All change under the CDM regulations

Posted: 18/10/2013


The Government’s drive to reduce red tape has been at the forefront of the most recent revisions to the UK’s health and safety regime. With a further consultation on the Construction (Design and Management) Regulations 2007 (CDM Regulations) planned for later this year, the HSE has indicated that the next set of changes, due late 2014, are likely to be more extensive and have objectives more wide ranging than a mere reduction of bureaucracy.

The CDM Regulations originated from the EU Directive 92/57/EEC of 24 June 1992, which sets out the minimum health and safety requirements for member states to implement on construction sites. Until now the UK has taken a broad view of the derogations permitted by the Directive. However, that is expected to change. Early indications are that the Government plans to overhaul the CDM Regulations, virtually, ‘copying out’ the Directive, so as to avoid facing infringement proceedings.

1. Domestic clients

In Ireland, the Safety Health and Welfare at Work (Construction) Regulations 2013, which are derived from the Directive and are the Irish equivalent of the CDM Regulations, have recently been amended to align domestic legislation with the Directive. One of the key changes made to the Irish Regulations was the widening to cover domestic projects, a change which mirrors the Directive and is widely expected to also be introduced in the UK next year.

At present the CDM Regulations apply only to persons who are ‘clients’ i.e. those who undertake construction work as a business. If the definition of client is extended to include homeowners, those undertaking domestic projects such as house builds, extensions, loft conversions or kitchen re-fits may also be captured by the revised CDM Regulations if the project involves more than one contractor and lasts for over 30 days.

Although this change is clearly intended to improve worker safety on domestic sites it is expected to be contentious with concerns over homeowners’ competence one of the main reasons for resistance. This is a valid concern as under the Directive the client is responsible for ensuring the health and safety plan is prepared, notifying the project and taking account of the principles of preparation during various stages of designing and preparing the project. Provided the homeowner has the foresight to appoint, and delegate, its duties to a project supervisor, as permitted by the Directive, this issue can be addressed but publicity and raising awareness of these responsibilities will be key if the revised CDM Regulations are to be effectively implemented on domestic projects.

2. Competence and the Approved Code of Practice (ACoP)

The requirement that the client checks the competence and resources of all appointees is expected to be removed in line with the Directive. There is some concern in the industry that, contrary to the Government’s intention, the removal of the competency requirement may lead to deterioration in health and safety standards and pave the way for so called ‘cowboy’ contractors working on site.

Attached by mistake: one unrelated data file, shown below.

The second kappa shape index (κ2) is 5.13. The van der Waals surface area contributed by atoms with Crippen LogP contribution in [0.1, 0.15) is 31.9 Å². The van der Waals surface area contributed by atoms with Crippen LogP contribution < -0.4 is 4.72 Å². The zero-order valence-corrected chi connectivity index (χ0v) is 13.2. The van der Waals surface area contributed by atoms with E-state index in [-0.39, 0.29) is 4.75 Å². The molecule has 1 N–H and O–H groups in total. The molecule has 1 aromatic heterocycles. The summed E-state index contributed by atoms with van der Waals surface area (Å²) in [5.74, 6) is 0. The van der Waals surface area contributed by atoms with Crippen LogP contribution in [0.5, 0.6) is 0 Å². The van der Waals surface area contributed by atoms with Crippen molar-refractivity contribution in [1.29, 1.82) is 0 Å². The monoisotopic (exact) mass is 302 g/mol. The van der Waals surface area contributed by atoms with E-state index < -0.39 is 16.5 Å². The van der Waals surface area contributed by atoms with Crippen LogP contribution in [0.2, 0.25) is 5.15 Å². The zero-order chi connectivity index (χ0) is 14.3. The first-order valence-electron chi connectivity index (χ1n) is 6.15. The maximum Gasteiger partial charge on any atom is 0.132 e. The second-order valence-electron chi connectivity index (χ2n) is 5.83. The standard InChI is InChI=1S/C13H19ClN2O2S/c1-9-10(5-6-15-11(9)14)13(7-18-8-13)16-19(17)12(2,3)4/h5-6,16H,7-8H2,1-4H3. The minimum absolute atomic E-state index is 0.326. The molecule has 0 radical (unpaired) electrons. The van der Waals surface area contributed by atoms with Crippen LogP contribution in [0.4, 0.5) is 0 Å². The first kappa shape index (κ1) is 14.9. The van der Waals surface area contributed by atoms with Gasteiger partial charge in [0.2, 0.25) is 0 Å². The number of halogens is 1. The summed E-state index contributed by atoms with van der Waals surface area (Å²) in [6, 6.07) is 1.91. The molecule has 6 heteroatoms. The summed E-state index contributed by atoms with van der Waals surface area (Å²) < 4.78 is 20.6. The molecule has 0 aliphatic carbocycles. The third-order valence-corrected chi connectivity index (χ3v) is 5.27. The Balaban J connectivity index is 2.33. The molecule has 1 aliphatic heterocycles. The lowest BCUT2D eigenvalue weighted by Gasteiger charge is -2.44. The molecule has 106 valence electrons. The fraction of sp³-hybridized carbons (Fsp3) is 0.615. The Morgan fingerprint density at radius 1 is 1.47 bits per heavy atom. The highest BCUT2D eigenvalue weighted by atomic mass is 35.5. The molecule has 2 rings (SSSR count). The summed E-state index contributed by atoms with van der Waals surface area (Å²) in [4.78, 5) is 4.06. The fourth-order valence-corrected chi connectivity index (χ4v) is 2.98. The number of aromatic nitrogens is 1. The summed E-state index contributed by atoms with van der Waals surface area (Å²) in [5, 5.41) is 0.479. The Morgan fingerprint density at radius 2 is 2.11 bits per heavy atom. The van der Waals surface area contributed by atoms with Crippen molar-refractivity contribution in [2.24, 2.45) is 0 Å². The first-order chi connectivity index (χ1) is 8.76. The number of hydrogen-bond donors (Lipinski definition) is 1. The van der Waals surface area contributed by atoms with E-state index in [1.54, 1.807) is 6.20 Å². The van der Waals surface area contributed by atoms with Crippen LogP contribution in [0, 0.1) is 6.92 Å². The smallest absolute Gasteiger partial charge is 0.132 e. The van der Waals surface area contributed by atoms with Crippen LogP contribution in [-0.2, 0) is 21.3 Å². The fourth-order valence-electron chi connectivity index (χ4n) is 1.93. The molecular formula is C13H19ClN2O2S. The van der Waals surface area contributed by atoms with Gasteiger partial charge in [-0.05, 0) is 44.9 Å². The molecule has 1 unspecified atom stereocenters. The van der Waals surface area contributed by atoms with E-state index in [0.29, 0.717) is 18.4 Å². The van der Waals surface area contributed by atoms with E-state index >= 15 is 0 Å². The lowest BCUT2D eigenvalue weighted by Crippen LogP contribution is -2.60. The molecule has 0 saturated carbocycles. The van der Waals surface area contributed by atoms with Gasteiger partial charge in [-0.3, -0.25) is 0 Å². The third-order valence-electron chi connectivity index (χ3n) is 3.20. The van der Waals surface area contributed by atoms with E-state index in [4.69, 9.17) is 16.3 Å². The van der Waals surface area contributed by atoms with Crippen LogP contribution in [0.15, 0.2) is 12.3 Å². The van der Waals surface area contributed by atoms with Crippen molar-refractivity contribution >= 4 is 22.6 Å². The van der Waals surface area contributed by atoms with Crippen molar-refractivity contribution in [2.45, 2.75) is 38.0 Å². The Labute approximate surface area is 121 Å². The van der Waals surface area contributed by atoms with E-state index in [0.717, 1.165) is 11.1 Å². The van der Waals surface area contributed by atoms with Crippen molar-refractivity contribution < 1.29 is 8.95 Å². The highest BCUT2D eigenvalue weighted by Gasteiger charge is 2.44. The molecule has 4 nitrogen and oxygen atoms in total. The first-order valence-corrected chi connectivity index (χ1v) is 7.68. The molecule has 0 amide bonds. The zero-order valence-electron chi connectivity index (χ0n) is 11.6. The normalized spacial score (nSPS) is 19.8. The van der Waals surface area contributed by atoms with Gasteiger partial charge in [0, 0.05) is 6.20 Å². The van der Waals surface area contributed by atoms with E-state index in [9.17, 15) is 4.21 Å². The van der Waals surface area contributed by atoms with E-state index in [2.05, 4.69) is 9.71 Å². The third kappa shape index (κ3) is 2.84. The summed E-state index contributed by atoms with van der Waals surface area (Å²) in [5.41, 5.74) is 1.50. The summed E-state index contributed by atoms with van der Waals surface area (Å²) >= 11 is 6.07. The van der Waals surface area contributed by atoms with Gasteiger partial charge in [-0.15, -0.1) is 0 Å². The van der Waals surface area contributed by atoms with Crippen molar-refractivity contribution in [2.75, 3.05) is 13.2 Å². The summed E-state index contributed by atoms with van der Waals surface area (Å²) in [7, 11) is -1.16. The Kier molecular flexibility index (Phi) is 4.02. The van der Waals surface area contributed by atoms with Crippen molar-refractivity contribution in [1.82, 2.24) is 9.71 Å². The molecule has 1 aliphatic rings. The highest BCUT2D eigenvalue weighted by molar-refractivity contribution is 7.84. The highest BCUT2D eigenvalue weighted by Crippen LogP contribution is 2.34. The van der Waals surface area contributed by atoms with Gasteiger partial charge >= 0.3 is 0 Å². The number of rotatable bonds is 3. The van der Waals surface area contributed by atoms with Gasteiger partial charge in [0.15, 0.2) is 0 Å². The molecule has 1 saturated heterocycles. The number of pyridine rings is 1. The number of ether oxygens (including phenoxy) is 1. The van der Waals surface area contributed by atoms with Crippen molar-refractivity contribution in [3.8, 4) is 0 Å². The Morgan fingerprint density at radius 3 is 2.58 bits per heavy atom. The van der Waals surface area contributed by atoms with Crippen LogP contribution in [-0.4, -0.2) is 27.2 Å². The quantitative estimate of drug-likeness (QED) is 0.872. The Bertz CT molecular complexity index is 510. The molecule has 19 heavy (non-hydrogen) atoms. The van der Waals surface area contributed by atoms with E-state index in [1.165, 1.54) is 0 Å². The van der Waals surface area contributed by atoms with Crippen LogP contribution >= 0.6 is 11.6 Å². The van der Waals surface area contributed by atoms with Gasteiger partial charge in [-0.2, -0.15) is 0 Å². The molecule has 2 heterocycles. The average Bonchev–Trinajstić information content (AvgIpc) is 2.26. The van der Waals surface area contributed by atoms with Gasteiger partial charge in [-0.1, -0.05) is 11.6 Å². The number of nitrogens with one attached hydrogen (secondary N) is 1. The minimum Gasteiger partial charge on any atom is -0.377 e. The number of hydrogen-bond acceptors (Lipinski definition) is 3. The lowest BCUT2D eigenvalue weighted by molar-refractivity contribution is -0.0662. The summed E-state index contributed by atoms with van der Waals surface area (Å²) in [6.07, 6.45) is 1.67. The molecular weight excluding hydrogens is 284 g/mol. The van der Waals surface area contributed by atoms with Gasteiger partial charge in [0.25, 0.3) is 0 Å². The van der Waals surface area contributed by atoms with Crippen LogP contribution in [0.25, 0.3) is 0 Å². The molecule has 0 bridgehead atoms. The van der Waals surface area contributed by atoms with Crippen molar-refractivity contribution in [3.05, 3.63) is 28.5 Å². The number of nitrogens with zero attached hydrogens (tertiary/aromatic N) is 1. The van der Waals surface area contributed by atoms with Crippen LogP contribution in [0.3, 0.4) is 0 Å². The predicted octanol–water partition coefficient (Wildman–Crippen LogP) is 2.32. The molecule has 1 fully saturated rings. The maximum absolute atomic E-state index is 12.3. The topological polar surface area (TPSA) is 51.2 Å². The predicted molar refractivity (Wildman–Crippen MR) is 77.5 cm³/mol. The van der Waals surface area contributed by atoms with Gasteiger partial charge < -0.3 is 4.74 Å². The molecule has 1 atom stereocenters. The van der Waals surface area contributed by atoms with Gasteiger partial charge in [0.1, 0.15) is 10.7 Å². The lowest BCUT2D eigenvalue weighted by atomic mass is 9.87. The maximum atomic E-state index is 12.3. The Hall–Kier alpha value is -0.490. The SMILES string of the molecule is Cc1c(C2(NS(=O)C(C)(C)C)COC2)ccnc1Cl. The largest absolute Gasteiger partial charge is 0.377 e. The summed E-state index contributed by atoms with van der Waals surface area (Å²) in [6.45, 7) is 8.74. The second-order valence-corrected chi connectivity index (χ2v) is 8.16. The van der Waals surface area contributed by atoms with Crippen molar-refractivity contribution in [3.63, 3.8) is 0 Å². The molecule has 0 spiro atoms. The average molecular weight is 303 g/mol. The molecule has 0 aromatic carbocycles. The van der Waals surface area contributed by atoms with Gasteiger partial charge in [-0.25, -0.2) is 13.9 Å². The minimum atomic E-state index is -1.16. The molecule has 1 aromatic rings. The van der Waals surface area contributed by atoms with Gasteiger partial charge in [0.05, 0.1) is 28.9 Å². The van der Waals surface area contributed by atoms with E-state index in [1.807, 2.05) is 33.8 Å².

It has also been indicated by the HSE that the Management of Health and Safety at Work Approved Code of Practice will be withdrawn in favour of non-binding guidance. Whilst many in the industry would welcome a review of the ACoP, in line with the recommendations of the Löfstedt report, the majority have expressed concern that the proposal to remove ACoP in its entirely will create uncertainty and confusion.

3. Role of the CDM Co-ordinator

The role of CDM co-ordinators is likely to change if the Directive’s roles of project supervisor, co-ordinator for preparations stage safety and health matters (CPSH) and co-ordinator for execution stage health and safety matters (CESH) are introduced. The CPSH and CESH would be appointed for all projects with more than one contractor, mirroring the recent changes to the Irish Regulations. It is anticipated that the CPSH role would replace the role of the CDM co-ordinator and be fulfilled by the lead designer. It is not yet clear whether this role would be welcomed by designers but it would certainly have an impact on such parties’ professional indemnity insurance cover and premiums.

The role of CESH would lie with the principal contractor. This may prove difficult on domestic projects if smaller contractors with little or no experience of co-ordinating health and safety matters are allocated this role.

It is generally considered in the industry that these changes, if introduced, would represent a setback to the construction industry which has seen a significant improvement in health and safety standards in recent years. If these changes are to be made it will be vital that effective publicity and training is available to the industry as a whole to ensure consistency and proper implementation.

This article was published in Building in October 2013.


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